China’s industrial revolution over the past 35 years is probably one of the most important economic and geopolitical phenomena since the original Industrial Revolution in the 18th century. The rapid growth has puzzled many, in part because China tried and failed at this transformation before. What was the “secret” this time?
Setting the fed funds rate is just one step. The Fed also has to deal with the discount rate and the interest rate paid on reserves. Throw in a floor system (with a subfloor!) and overnight reverse repos, and you’ve got a process that is anything but simple.
Before there is discussion on what can and should be done about income inequality, interested parties should understand the different methods that can be used to measure the gap. Knowing when the gap has been particularly wide or narrow over the past 50 or so years would also be helpful.
The ups and downs of commodity prices can have a huge impact on the economies of the producing nations (emerging, as well as developed). Increasingly, these economies are susceptible to the needs of a single buyer: China.
The Federal Open Market Committee wants its interest-rate decisions to be data-dependent. But until the past several years, much of the statistical information available—not just to the FOMC, but anyone—had come from reports that looked backward at conditions from the previous month or even quarter. New models developed by economists allow for forecasting of conditions in the current quarter as reports arrive on a day-to-day basis—as in now. Hence, “nowcasts.”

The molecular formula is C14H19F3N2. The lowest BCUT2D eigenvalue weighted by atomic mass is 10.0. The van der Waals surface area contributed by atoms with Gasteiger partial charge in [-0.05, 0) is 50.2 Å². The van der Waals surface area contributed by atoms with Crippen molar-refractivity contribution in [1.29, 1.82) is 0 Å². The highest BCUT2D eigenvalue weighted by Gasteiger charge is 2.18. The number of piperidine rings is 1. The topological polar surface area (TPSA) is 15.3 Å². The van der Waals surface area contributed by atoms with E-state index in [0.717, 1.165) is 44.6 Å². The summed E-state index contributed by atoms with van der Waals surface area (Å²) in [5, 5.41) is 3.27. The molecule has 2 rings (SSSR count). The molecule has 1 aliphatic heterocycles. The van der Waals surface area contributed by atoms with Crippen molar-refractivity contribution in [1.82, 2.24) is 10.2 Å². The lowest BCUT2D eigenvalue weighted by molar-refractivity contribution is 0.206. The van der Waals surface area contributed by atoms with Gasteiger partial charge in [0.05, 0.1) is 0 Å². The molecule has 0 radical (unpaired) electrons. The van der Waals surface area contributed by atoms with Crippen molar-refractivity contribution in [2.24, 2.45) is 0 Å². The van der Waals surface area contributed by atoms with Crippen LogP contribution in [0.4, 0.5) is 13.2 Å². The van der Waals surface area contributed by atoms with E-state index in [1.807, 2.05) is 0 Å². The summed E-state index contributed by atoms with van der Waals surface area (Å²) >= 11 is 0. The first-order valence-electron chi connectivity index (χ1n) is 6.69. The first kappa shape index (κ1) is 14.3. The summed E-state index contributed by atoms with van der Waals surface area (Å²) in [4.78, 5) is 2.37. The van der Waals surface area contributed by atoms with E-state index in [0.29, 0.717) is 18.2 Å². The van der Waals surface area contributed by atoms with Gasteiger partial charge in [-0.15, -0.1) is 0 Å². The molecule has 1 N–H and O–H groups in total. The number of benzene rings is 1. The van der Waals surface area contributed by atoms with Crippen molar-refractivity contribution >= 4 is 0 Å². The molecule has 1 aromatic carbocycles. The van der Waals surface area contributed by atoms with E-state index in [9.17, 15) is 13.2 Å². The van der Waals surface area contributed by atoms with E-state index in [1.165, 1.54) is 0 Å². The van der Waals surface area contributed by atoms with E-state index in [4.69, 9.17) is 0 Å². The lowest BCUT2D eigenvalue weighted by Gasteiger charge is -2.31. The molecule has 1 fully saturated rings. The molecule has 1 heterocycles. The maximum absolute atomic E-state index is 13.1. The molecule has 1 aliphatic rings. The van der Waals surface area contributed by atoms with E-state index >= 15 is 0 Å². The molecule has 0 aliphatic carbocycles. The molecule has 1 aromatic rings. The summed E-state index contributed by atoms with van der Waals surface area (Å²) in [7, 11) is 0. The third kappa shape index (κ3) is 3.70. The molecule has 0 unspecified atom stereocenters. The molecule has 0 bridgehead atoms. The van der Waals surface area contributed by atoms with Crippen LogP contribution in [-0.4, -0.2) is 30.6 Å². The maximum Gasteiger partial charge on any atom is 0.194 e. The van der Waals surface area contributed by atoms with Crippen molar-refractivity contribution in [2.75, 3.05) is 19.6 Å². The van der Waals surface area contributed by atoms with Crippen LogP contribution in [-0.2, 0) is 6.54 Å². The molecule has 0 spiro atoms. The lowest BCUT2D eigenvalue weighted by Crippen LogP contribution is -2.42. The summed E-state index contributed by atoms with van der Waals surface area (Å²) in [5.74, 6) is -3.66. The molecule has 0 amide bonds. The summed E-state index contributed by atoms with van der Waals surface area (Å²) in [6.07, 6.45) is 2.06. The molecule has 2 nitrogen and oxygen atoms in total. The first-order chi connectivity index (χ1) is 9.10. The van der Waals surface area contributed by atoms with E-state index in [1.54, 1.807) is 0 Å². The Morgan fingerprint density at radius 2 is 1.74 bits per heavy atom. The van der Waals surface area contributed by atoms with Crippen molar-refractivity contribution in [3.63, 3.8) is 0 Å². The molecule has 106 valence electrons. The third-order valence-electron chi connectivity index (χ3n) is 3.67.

Strong job growth, consumer spending and housing activity bode well for the economy this year.
The percentage of foreign-born in the four major metro areas of the District is smaller than for the nation as a whole. However, some of the metro areas are showing faster growth in their Asian, African and Latin American populations than is the nation overall.
This small MSA scores well on educational attainment, cost of living, employment in health care services and in other categories. Still, output and job growth are relatively slow.
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Fed in Print: An index of the economic research conducted by the Fed.